This is a really stupid rule & it's up to the airline to enforce it when you check in for a flight to Thailand. If you are traveling from Australia they will probably want to see an outbound air ticket which is dumb if you have plans to exit Thailand via a land border. If you travel from other countries (like Malaysia/China/Singapore etc) they don't care if you have an outbound ticket or not ! In 20 years of traveling to Thailand i have never been once asked to show a onward exit ticket for a visa on arrival. Anyway if you need a cheap hotel i get mine here http://www.ihotelthai.com over 4 years ago

    Answered by via Site_iconWorldNomads.com
  • 0

    First what nationality is your passport?

    Many nationalities get a visa on arrival for 30 days, extendable to another 30 days if you apply while there
    It is not NECESSARY to have an onward ticket, but you MUST have sufficient funds to purchase one if requested and enough money to support yourself during your stay over 4 years ago

    Answered by via Site_iconWorldNomads.com
  • 0

    I was asked for proof of exit ticket last week when i booked a one way Manila to Bangkok, never was i asked that before and have flown Thai many times.
    Also flying Malasian to Manila from London they wouldnt let me board as my return eas 70 days and visa for 59 days. They made me buy ticket out if Manila befire visa expiry or they not let me board. I feel rules have changed this last year. Never had these problems before. over 3 years ago

    Answered by rodney via Site_iconTravellr.com
  • 0

    I've flown into Bangkok twice (I'm British) - once in 2011 and once in 2012. Neither time did they ask for proof of onward travel. I've never heard of anyone being asked. Next time I fly into BKK, I definitely won't purchase an onward flight ticket. over 3 years ago

  • 0

    You really won't need one, they won't ask you for it or even bother to see it over 2 years ago

    Answered by via Site_iconWorldNomads.com
  • 0

    I just had an experience in February 2014 when flying from Bangkok to the Philippines. The reservationist wanted to see my onward ticket from Manila but I didn't have one. She wasn't going to let me board the plane. I tried to explain that Delta won't issue my boarding pass until 24 hours before the flight. Luckily I had printed my E-mail with my itinerary and she accepted that. All my flights throughout SE Asia were one way and this was the only airport where I had a problem. over 2 years ago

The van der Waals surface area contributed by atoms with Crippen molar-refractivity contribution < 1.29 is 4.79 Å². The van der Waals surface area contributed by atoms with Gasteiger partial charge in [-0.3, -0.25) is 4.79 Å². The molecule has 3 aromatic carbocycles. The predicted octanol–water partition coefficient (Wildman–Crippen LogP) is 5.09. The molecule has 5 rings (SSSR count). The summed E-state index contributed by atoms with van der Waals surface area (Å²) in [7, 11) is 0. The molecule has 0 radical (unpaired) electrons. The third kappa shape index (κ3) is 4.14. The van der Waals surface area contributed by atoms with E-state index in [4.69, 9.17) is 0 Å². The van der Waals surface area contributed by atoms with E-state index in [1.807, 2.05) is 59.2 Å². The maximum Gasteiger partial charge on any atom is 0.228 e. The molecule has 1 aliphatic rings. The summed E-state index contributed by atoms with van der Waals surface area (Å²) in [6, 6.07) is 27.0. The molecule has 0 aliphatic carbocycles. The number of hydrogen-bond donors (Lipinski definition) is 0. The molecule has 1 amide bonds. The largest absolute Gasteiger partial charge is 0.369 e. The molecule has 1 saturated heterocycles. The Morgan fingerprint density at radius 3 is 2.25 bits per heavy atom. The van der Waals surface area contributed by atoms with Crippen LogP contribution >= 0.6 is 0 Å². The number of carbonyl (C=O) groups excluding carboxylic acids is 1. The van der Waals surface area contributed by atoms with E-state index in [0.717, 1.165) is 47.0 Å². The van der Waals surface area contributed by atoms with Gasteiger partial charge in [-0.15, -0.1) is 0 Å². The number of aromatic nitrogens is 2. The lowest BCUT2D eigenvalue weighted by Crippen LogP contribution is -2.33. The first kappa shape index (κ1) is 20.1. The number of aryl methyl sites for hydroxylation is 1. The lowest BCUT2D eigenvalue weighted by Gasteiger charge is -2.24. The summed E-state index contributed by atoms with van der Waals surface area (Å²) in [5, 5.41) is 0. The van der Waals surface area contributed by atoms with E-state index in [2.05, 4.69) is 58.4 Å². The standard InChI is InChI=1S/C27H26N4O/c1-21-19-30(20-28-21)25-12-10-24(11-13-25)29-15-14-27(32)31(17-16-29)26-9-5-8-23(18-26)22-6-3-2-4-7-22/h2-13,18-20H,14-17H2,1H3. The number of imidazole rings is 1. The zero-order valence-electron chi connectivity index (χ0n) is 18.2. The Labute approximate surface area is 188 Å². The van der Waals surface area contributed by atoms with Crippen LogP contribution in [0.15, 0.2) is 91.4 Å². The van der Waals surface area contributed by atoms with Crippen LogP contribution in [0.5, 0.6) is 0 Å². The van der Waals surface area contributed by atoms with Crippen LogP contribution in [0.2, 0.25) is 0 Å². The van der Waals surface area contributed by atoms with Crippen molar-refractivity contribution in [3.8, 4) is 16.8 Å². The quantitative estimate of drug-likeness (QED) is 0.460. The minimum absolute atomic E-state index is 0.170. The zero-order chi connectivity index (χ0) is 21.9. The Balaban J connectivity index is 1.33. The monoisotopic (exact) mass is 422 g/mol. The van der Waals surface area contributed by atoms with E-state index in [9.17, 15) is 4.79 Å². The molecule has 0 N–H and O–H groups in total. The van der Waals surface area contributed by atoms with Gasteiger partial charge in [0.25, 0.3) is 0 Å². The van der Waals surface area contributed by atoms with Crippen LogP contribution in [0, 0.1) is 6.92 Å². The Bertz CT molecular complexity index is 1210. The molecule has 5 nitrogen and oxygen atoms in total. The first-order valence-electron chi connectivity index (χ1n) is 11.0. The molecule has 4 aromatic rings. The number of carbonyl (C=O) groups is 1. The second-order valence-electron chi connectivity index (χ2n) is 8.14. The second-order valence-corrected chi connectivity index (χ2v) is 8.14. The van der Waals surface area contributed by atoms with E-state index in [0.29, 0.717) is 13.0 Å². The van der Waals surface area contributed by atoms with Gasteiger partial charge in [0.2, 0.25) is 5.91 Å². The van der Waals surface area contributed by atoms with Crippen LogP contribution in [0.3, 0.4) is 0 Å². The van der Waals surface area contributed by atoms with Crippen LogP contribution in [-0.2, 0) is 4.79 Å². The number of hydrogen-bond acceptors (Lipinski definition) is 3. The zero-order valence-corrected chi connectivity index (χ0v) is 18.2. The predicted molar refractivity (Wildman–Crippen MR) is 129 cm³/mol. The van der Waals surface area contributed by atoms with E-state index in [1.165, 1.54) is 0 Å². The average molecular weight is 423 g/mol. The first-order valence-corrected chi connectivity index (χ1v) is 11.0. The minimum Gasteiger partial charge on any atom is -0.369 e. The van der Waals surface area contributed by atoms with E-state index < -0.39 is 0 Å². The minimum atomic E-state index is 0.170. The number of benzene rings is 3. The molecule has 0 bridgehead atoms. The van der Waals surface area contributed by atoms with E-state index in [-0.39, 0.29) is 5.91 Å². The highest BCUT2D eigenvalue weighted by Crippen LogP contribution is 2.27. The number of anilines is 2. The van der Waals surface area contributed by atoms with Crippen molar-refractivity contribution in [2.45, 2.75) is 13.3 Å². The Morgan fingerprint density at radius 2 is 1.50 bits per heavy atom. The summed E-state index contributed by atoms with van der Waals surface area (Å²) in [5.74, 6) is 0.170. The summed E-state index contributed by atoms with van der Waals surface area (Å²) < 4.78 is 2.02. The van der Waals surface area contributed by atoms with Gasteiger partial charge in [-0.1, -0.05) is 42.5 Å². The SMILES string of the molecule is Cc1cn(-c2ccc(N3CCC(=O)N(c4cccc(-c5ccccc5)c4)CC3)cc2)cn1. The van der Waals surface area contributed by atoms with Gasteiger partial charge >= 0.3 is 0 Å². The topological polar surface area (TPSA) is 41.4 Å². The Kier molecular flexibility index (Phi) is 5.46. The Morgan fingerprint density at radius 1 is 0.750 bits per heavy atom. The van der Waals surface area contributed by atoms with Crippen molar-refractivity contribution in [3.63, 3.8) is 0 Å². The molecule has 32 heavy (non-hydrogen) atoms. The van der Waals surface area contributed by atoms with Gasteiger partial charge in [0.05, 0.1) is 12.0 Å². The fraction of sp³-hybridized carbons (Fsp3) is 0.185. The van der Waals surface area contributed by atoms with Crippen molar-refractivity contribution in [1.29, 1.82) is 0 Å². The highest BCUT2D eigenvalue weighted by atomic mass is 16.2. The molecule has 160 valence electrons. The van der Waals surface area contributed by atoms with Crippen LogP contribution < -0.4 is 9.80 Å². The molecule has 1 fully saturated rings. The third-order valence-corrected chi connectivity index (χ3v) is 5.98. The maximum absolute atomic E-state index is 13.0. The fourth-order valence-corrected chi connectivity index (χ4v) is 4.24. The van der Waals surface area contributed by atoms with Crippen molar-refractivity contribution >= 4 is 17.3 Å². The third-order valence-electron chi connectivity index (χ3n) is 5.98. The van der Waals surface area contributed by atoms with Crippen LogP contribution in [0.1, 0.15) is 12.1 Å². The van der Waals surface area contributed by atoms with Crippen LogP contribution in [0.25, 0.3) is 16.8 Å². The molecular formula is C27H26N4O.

Answered by via Site_iconWorldNomads.com
  • 0

    I have been staying in Thailand as much as possible for the last three years. The nature of my lifestyle means that I take advantage of the 30 day on arrival visa. I have over the last couple of years bought return tickets out of Thailand, flying for example, Phuket to Glasgow with Emirates, and Phuket to Sydney with Jetstar, my return ticket taking me back to Thailand, into Phuket. On both those occasions Emirates and Jetstar refused to check me in until I showed a ticket out of Thailand. The Thai authorities are much more relaxed in their attitude but do warn travellers that they reserve the right to refuse anyone entry to the country so you cannot take it for granted that you will get the 30 day VOA. If you are concerned that you may be refused entry, having a sacrificial ticket with Airasia to Laos, Cambodia or Singapore for example may help you. My advice to any traveller these days is to book your flight into Singapore or Kuala Lumpur, and have a connection booked from there to Thailand. Flying with Scoot on one occasion from Sydney to Singapore I was asked at check in if I was resident in Singapore, or did I have a flight booked onward. When I produced my booking for a flight from Singapore to Phuket there was no problem. Is this a personal problem? I don't think so. I am quite respectable and well presented when I check in, although I am a mature aged traveller. over 2 years ago

    Answered by david jenkins via Site_iconWorldNomads.com